Tom Longboat

“I wouldn’t even send my dog to that place.” ~ Residential schools


TomLongboat - portaitCogwagee (Thomas Charles Longboat) (June 4, 1887 – January 9, 1949) was an Onondaga distance runner from the Six Nations of the Grand River First Nation Indian reserve near Brantford, Ontario, and for much of his career the dominant long distance runner of the time.

Longboat was born on the Six Nations reserve on June 4, 1887, a member of the Onondaga Nation. His Iroquois name was Cogwagee, which means “Everything.”

He was enrolled at the Mohawk Institute Residential School at age 12, a legal obligation under the Indian Act at that time. He hated life at the school, where he was pressured to give up his Onondaga beliefs in favour of Christianity, as well as his language. After one unsuccessful escape attempt, he tried again and reached his uncle’s home who agreed to hide him from authorities.

After his athletic successes, he was invited to speak at the institute but refused, stating that “I wouldn’t even send my dog to that place.”

tomLongboat - runningHe began racing in 1905, finishing second in the Victoria Day race at Caledonia, Ontario. His first important victory was in the Around the Bay Road Race in Hamilton, Ontario in 1906, which he won by three minutes. In 1907 he won the Boston Marathon in a record time of 2:24:24 over the old 24-1/2 mile course, four minutes and 59 seconds faster than any of the previous ten winners of the event. He collapsed, however, in the 1908 Olympic marathon, along with several other leading runners, and a rematch was organized the same year at Madison Square Garden in New York City. Longboat won this race, turned professional, and in 1909 at the same venue won the title of Professional Champion of the World in another marathon.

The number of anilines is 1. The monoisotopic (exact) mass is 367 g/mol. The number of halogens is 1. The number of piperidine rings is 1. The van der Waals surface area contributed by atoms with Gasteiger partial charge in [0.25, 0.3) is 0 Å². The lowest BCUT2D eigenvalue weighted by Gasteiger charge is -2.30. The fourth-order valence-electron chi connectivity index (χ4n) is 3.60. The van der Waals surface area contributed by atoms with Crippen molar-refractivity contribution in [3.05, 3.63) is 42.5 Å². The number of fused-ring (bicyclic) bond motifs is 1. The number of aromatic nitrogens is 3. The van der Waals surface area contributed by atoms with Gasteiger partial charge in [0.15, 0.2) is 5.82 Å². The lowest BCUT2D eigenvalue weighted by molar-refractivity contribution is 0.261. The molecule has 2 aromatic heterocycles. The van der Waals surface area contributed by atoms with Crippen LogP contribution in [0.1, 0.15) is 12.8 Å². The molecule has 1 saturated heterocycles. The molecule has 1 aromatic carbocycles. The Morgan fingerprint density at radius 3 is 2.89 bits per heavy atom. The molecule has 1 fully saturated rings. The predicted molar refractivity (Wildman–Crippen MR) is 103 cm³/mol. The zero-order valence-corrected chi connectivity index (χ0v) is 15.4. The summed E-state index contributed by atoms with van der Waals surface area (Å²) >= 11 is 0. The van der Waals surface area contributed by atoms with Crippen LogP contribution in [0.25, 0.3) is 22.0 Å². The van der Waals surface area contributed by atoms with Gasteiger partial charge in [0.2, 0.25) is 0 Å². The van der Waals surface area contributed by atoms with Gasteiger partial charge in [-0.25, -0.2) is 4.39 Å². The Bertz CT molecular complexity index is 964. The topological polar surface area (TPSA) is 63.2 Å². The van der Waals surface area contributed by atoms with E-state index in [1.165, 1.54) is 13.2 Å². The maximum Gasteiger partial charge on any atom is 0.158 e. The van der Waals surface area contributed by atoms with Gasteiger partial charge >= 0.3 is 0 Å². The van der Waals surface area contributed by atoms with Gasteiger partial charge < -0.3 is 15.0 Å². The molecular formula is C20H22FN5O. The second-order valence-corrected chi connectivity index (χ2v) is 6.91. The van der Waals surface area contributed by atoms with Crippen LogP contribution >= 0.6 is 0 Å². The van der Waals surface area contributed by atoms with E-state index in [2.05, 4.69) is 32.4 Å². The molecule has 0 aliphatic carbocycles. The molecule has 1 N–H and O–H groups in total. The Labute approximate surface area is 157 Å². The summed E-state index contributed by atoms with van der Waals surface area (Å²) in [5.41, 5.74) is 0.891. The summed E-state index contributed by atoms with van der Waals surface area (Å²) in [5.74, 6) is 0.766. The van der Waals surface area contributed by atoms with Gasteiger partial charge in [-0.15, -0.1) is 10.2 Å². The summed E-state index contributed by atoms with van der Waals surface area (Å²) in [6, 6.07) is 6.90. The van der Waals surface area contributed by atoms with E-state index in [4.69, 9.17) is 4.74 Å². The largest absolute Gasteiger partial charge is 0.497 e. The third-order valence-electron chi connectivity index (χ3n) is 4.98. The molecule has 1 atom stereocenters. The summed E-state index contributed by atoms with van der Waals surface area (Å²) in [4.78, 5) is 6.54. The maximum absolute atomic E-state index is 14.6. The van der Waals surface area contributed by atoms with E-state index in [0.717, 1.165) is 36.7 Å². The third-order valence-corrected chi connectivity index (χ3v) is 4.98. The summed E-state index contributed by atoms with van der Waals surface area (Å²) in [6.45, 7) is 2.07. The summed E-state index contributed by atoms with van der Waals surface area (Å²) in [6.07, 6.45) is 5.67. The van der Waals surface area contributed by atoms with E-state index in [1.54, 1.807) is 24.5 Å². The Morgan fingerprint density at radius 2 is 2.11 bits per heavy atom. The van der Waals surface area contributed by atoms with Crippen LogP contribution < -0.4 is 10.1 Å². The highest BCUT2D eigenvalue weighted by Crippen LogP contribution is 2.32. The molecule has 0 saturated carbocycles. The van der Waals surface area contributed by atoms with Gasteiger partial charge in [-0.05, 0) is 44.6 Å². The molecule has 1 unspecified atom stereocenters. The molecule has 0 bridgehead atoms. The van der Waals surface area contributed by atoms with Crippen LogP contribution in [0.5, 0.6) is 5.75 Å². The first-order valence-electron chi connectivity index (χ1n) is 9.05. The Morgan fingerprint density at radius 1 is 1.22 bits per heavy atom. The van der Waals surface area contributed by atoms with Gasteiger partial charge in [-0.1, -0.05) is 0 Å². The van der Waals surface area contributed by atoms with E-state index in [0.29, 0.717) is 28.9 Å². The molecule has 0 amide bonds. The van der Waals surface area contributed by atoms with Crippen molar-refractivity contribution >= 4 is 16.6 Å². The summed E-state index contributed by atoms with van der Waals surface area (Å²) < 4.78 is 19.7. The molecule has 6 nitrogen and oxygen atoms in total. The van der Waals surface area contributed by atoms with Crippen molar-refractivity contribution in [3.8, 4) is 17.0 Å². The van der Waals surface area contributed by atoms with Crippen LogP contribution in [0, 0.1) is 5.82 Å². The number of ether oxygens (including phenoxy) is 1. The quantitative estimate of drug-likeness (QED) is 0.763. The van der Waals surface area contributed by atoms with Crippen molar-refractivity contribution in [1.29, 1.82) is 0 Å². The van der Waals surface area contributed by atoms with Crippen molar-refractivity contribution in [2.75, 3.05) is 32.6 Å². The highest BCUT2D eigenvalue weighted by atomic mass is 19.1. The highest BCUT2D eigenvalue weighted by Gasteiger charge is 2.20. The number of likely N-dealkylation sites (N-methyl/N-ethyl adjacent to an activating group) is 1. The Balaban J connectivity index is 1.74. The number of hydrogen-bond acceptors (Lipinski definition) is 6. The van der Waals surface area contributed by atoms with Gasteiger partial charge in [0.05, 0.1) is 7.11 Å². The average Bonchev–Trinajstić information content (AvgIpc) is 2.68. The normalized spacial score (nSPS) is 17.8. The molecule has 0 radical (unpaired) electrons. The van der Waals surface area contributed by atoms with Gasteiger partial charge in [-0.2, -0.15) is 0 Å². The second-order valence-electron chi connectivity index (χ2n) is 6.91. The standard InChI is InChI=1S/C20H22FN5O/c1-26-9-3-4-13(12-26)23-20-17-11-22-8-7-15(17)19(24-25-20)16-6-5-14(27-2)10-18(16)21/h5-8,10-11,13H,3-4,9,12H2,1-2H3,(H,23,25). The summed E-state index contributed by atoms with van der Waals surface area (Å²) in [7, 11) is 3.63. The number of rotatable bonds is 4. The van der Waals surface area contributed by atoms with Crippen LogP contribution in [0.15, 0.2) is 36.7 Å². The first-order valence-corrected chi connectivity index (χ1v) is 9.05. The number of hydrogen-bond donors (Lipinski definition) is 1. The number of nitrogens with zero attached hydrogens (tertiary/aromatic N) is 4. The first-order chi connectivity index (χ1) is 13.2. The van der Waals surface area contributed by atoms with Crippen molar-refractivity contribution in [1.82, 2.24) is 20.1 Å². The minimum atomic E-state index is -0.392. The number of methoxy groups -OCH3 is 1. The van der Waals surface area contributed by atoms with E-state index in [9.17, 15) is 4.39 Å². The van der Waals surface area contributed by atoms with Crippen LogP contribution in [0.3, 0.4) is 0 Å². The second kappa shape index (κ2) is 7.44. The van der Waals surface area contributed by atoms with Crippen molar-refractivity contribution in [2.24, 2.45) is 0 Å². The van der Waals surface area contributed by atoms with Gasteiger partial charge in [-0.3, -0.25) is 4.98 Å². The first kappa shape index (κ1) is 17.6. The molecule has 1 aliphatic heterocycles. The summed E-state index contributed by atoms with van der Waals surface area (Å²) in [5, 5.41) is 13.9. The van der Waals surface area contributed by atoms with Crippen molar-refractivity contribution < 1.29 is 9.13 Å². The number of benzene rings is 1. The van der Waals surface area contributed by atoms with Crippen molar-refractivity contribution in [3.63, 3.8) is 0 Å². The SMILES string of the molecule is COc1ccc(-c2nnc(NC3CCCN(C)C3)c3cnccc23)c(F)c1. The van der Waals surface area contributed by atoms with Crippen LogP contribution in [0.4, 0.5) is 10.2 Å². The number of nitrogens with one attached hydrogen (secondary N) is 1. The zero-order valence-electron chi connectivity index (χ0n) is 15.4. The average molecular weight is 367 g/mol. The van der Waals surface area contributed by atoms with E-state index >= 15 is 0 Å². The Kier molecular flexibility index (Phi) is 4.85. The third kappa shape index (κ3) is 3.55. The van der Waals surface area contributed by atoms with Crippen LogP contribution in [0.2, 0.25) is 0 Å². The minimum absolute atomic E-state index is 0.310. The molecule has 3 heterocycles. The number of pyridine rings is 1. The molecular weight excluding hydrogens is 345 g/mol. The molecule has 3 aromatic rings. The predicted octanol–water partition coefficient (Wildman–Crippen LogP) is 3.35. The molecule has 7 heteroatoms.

His coaches did not approve of his alternation of hard workouts with “active rest” such as long walks. When he was a professional, these recovery periods annoyed his promoters and the sports press often labelled him “lazy,” although the practice of incorporating “hard”, “easy”, and “recovery” days into training is normal today. Because of this and other disputes with his managers Longboat bought out his contract, after which his times improved.

In 1914, Longboat enlisted in the Canadian Army and served as a dispatch runner in France during World War I. He was wounded twice, and once when he was mistakenly reported as dead, his wife remarried.

When he returned home after the war, things had changed. Professional racing was no longer the draw it once had been and, although he still competed in a few races, Longboat soon had to turn his attentions to making a living through other means.

In early in 1949 he developed pneumonia and, on Jan. 9 at the age of 61, Tom Longboat died.


My list of of interesting books about Canada (to date).



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